THE RACE: Weakening jobs outlook colors campaign
President Barack Obama and Republican Mitt Romney both made the economy the main focus of their respective campaigns. Friday's weak jobs report keeps it there.
But given their rival perspectives, they're seeing two different economies.
Romney sees the glass as half empty, claiming Obama turned a bad economy worse. He says his private-sector experience and as Massachusetts governor will help him create jobs and heal the economy.
Romney called the government report "devastating" and said "probably the most significant thing we can do in the near term is get a new president who understands what it takes to get the economy going." Obama is "not up to the task, he's in over his head," Romney told CNBC.
Obama sees the glass as half full, arguing the economy is slowly improving and asking voters to trust him to help nurture a full recovery. He disparages Romney's record both as governor and when he ran a private-equity firm.
The jobs report shows "the economy is growing again, but it is not growing as fast as we want," Obama said. "We will come back stronger. We have better days ahead," he told factory workers in Golden Valley, Minn.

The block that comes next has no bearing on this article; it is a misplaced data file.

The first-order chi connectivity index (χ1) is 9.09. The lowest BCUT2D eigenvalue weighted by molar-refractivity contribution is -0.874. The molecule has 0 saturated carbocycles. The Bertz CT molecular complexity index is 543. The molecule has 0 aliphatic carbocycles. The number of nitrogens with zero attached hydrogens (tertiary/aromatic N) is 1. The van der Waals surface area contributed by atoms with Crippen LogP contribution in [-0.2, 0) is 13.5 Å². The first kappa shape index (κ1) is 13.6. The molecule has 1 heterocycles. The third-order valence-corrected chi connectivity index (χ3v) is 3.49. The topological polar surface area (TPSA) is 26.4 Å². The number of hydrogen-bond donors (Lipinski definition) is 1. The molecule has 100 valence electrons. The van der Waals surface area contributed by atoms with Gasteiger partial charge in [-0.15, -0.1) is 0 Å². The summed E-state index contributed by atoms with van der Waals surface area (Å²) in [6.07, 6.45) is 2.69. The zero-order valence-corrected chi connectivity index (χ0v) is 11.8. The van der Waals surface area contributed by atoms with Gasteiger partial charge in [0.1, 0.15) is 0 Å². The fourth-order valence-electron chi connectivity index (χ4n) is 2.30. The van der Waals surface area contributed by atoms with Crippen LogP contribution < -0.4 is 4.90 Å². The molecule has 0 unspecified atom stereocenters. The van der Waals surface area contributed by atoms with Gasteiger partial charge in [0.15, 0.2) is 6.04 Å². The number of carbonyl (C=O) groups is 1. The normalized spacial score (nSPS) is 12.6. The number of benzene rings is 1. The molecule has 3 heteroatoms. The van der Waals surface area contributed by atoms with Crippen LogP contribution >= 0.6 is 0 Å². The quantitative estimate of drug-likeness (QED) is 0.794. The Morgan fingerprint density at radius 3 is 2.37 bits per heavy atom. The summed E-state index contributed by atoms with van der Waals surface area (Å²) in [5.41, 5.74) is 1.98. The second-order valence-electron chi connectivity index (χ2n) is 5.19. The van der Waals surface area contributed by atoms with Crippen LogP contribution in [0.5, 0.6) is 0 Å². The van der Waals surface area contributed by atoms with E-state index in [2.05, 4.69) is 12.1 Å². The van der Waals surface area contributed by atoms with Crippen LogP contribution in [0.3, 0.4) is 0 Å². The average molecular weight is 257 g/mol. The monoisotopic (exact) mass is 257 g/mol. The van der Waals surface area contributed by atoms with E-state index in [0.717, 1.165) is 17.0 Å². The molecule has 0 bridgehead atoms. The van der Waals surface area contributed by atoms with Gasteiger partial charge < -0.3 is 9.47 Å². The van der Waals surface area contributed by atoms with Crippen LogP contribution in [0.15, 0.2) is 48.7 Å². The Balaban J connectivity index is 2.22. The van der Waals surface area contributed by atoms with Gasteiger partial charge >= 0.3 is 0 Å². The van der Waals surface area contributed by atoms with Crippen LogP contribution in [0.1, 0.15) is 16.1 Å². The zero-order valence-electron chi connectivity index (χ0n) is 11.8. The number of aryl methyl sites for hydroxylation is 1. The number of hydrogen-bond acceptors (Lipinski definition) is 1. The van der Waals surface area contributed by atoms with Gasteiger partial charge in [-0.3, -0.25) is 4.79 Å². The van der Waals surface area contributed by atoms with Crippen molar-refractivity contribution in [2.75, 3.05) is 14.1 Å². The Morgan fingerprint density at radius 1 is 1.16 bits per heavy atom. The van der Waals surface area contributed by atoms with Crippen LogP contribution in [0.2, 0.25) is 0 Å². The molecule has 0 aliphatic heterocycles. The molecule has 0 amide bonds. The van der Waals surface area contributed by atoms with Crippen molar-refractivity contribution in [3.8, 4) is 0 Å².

The report showed the economy added just 69,000 jobs in May and raised the jobless rate to 8.2 percent from 8.1 percent. It compounded concerns about slowing global growth, sent stocks plunging and clouded Obama's second-term prospects.
No president since Franklin D. Roosevelt during the Great Depression has won re-election with an unemployment rate as high as it is today.
It was 7.2 percent when President Ronald Reagan defeated Walter Mondale in 1984 and 7.4 percent when Bill Clinton ousted President George H.W. Bush in 1992. It was 6.7 percent when Obama beat Sen. John McCain in November 2008.
Romney continued a fundraising tour in California. Obama was heading to Chicago.
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